• EPA proposed amendments to the General Provisions to NESHAPs that provide that a major source may become an area source at any time by limiting its potential to emit hazardous air pollutants to below specific major source thresholds. 72 FR 69 (1/3/07).
  • EPA proposed to amend the NESHAPs for shipbuilding and ship repair (surface coating) operations promulgated on December 15, 1995 (60 FR 64330); see above for direct final rule 71 FR 78392 (12/29/06).
  • EPA proposed to exempt three U.S. Pacific Island Territories--American Samoa, Guam, and the Commonwealth of the Northern Mariana Islands--from the gasoline sulfur requirements that EPA promulgated in the Tier 2 motor vehicle rule; see above for the direct final rule. 71 FR 78123 (12/28/06).
  • SIP Approvals: Arizona (basic and enhanced vehicle emissions inspection programs) 71 FR 78115 (12/28/06). California (air pollution sources) 72 FR 9 (1/3/07); (volatile organic compound (VOC) emissions from architectural coatings and organic liquid storage tanks) 72 FR 267 (1/4/07). Maryland (test methods for particulate matter with a diameter of 10 microns or less (PM10)) 72 FR 18 (1/3/07). Nevada (requests for rescission) 72 FR 11 (1/3/07). Pennsylvania (update to materials incorporated by reference) 72 FR 199 (1/3/07). Tennessee (air quality regulations for open burning, permits, and regulation of VOCs) 72 FR 20 (1/3/07); (air quality regulations for definitions and regulation of fugitive dust and materials) 72 FR 23 (1/3/07); (VOC air quality regulations) 72 FR 265 (1/4/07).
  • SIP Proposals: California (air pollution sources; see above for direct final rule) 72 FR 69 (1/3/07); (VOC emissions from architectural coatings and organic liquid storage tanks; see above for direct final rule) 72 FR 296 (1/4/07). Maryland (PM10 test methods; see above for direct final rule) 72 FR 68 (1/3/07). Ohio (ozone maintenance plan for Belmont County) 71 FR 77666 (12/27/06); (ozone maintenance plans for Allen and Stark counties) 71 FR 77678 (12/27/06). Tennessee (air quality regulations for open burning, permits, and regulation of VOCs; see above for direct final rule) 72 FR 67 (1/3/07); (air quality regulations for definitions and regulation of fugitive dust and materials; see above for direct final rule) 72 FR 67 (1/3/07); (VOC air quality regulations) 72 FR 296 (1/4/07). Virginia (VOC and nitrogen oxide emissions control areas) 71 FR 77353 (12/26/06).

HAZARDOUS & SOLID WASTE:

  • EPA entered into a proposed administrative settlement under CERCLA concerning the El Monte Operable Unit of the San Gabriel Valley Superfund Site in El Monte, California, that requires the settling party to pay $160,000 in past response costs to the Agency. 72 FR 546 (1/5/07).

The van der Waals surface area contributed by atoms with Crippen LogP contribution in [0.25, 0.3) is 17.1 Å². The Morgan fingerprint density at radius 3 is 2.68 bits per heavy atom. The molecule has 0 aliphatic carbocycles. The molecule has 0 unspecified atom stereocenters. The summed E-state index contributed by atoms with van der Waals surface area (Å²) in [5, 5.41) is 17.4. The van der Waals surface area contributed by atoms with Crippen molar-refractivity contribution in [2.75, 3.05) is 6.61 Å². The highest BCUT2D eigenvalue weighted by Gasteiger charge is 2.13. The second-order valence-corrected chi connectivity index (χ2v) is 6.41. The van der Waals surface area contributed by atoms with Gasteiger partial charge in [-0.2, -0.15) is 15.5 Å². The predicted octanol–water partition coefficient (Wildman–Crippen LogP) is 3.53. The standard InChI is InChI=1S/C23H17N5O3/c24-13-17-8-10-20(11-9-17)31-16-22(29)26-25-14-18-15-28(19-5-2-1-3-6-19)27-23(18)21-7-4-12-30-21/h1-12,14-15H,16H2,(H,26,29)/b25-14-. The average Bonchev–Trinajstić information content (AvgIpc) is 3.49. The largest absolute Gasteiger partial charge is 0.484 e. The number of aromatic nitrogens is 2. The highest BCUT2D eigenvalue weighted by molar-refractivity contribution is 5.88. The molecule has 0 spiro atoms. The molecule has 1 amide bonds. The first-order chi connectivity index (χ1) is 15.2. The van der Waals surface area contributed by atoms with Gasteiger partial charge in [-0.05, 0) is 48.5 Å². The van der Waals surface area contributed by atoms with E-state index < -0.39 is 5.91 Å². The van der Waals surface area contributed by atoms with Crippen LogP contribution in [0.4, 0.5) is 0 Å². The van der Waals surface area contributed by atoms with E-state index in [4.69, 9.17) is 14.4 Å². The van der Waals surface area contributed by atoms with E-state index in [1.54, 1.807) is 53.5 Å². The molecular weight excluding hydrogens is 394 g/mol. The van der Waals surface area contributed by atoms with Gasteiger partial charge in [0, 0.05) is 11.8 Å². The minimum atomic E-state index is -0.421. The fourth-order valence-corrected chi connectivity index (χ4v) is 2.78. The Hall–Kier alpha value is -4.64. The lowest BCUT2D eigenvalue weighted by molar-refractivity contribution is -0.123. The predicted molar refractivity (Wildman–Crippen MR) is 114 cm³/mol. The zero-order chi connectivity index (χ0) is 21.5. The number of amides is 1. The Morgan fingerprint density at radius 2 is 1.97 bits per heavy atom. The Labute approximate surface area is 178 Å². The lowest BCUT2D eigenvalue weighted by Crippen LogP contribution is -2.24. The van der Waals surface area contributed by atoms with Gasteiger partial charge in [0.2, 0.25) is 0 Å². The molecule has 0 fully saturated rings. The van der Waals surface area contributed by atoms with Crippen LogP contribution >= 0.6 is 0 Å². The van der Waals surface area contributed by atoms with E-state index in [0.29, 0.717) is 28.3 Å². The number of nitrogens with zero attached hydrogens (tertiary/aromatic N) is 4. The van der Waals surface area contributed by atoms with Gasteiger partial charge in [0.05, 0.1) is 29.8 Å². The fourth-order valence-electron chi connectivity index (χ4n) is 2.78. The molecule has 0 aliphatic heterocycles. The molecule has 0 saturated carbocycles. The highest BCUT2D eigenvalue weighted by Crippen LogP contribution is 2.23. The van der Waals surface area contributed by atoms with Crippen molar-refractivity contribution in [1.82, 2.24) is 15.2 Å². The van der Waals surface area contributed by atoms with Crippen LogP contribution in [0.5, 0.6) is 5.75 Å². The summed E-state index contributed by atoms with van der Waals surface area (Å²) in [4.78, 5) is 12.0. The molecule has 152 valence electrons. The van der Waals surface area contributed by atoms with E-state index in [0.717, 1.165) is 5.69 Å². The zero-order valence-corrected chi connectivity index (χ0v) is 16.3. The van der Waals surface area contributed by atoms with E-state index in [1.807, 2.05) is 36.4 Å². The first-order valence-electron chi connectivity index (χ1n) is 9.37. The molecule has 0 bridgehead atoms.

• EPA entered into a proposed administrative agreement under CERCLA concerning portions of the Fort Ord Superfund site in Monterey, California, that requires the respondent to perform certain CERCLA response actions for the site; to prepare and perform removal actions, remedial investigations, feasibility studies, remedial designs, and remedial actions for certain contaminants present on the transferred portions of the site; and to reimburse direct and indirect future response costs incurred by EPA and the state in connection with the transferred portions of the site. 71 FR 78436 (12/29/06).

WATER:

  • EPA proposed to issue NPDES general permits regulating discharges from oil and gas wells in the Coastal Subcategory in Texas and regulating produced water discharges from wells in the Stripper and Offshore Subcategories that discharge into coastal waters of Texas. 71 FR 78204 (12/28/06).
  • EPA proposed to amend its existing CWA §106 grant allotment regulation to provide the Agency with the flexibility to allot separately an NPDES permit fee incentive amount. 72 FR 293 (1/4/07).
  • EPA, pursuant to the SDWA, published the next set of unregulated contaminants to be monitored and the requirements for such monitoring for the 2007 to 2011 cycle. 72 FR 367 (1/4/06).

WILDLIFE:

  • FWS designated critical habitat in Washington County, Utah, for the endangered plant Shivwits milk-vetch and in Mojave County, Arizona, and Washington County, Utah, for the endangered plant Holmgren milk-vetch. 71 FR 77971 (12/27/06).
  • FWS announced the availability of a final comprehensive conservation plan and FONSI for the Grand Cote National Wildlife Refuge in Louisiana. 71 FR 77782 (12/27/06).
  • FWS announced the availability of a draft comprehensive conservation plan and EA for the Merritt Island National Wildlife Refuge in Florida. 71 FR 77783 (12/27/06).
  • FWS issued certain companies letters of authorization to take polar bears incidental to oil and gas industry exploration activities in the Beaufort Sea and adjacent northern coast of Alaska. 71 FR 78220 (12/28/06).
  • NOAA-Fisheries, after completing a comprehensive status review of right whales in the northern hemisphere, proposed to list the North Atlantic right whale as an endangered species. 71 FR 77704 (12/27/06).
  • NOAA-Fisheries, after completing a comprehensive status review of right whales in the northern hemisphere, proposed to list the North Pacific right whale as an endangered species. 71 FR 77694 (12/27/06).

DOJ NOTICES OF SETTLEMENT:

  • United States v. WCI Steel, Inc., No. 4:06-CV-03000 (N.D. Ohio Dec. 18, 2006). A settling Solid Waste Disposal Act defendant must implement specified measures to reduce risks to birds and wildlife due to the management of oily wastes at impoundments at the defendant's facility in Warren, Ohio, and must pay a $620,000 civil penalty for willfully violating, or failing or refusing to comply with, an administrative order. 71 FR 77413 (12/26/06).